Ferreira Paulo’s collaboration with Verschuer in the 1950s permitted a return to priorities that were at the heart of Germanic forms of eugenics and racial hygiene in the 1930s and 1940s. Her work enables us to see how the kind of science that informed Portuguese eugenics in previous decades set the stage for work after the war, thus showing continuities between “old” and “new” forms of eugenics, particularly of the German variety. In addition to the photographs and various tables on “Untermenschen” worked on by Ferreira Paulo in Münster dating from the late 1950s,12 she also undertook an extensive study on twins during the same period. This work under the direction of Verschuer consisted of some 196 profiles of monozygotic (identical) and dizygotic (fraternal) twins.13 Each of the examples was classified as EZ, ZZ or PZ according to the type of twin and the sex of the individuals was identified (both male, one female and one male, both female). Their characteristics and measurements were recorded in tabular form. Most of the observations and data derived from 1958 but some were taken from 1952. It is possible that the first set of studies in the file were undertaken by Ferreira Paulo under Verschuer’s supervision, but from number 134 onwards, with the results displayed in an almost identical printed table, she appears to conduct these observations alone as each report bears the title “Zwillingsuntersuchungen Münster (Arbeit Dr. Ferreira PAULO).” Some of the studies are accompanied by close-up photographs of eyes, lips and mouths and others with photographs of the feet, finger and hand prints of the individuals concerned.14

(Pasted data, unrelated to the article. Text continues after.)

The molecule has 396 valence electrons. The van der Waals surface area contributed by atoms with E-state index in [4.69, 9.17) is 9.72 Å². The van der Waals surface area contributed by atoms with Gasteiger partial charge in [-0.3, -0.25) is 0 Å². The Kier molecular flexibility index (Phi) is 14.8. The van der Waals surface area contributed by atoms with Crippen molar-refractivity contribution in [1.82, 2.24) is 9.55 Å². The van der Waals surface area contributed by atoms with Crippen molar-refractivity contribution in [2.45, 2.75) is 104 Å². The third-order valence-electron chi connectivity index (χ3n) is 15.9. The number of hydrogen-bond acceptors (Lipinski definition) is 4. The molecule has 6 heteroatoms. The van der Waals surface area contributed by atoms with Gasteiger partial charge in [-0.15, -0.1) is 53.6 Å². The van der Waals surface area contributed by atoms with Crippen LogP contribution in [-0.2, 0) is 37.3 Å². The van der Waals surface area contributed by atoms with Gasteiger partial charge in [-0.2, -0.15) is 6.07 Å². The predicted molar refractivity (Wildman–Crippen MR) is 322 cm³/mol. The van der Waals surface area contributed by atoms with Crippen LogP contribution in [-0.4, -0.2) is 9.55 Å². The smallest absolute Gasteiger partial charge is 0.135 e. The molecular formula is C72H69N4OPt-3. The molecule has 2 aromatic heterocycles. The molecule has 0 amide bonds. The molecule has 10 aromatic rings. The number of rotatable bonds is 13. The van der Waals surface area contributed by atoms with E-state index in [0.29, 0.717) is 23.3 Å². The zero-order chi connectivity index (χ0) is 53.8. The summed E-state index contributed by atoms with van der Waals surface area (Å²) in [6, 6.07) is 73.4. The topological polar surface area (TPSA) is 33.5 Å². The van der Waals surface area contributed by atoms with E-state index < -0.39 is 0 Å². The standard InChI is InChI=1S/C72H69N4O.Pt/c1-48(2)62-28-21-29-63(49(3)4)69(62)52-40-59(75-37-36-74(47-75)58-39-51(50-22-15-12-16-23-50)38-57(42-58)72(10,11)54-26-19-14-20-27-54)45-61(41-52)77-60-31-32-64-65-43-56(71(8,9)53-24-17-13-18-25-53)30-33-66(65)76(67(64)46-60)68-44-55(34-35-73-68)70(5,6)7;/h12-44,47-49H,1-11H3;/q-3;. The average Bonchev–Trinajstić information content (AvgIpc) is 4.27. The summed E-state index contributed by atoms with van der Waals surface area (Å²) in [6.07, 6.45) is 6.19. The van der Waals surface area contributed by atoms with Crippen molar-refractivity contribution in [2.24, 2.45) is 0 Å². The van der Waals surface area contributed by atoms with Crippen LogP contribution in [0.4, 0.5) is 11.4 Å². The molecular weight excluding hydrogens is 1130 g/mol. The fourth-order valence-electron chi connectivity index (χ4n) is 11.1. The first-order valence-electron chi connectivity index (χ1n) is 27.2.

In a sense, there is little sinister about this work. Twin studies, of course, continue today. But given the context, this work with Verschuer perhaps takes on another aspect. Would Ferreira Paulo have been aware of the activities of Verschuer during the war? Would Verschuer have talked to her about Tamagnini’s visit to the KWI and Ayres de Azevedo’s work there on twins and inheritance? It is likely not. Rather than speculate along these lines, however, what the collaboration between Verschuer and Ferreira Paulo illustrates is how malleable thought on human genetics had become in the period when eugenics was no longer an acceptable scientific and social practice either in Portugal or elsewhere. It also illustrates how anything close to Germanic eugenics in Portugal was, certainly by the 1950s, if not the mid-1940s, only possible for Portuguese researchers outside of Portugal, in this case within Germany itself. The highly constrained political and scientific environment under the Estado Novo (Gago, 2015), where knowledge exchange was severely limited, had effectively curtailed not only eugenics, but a scientific research programme based on “risky” genetic models.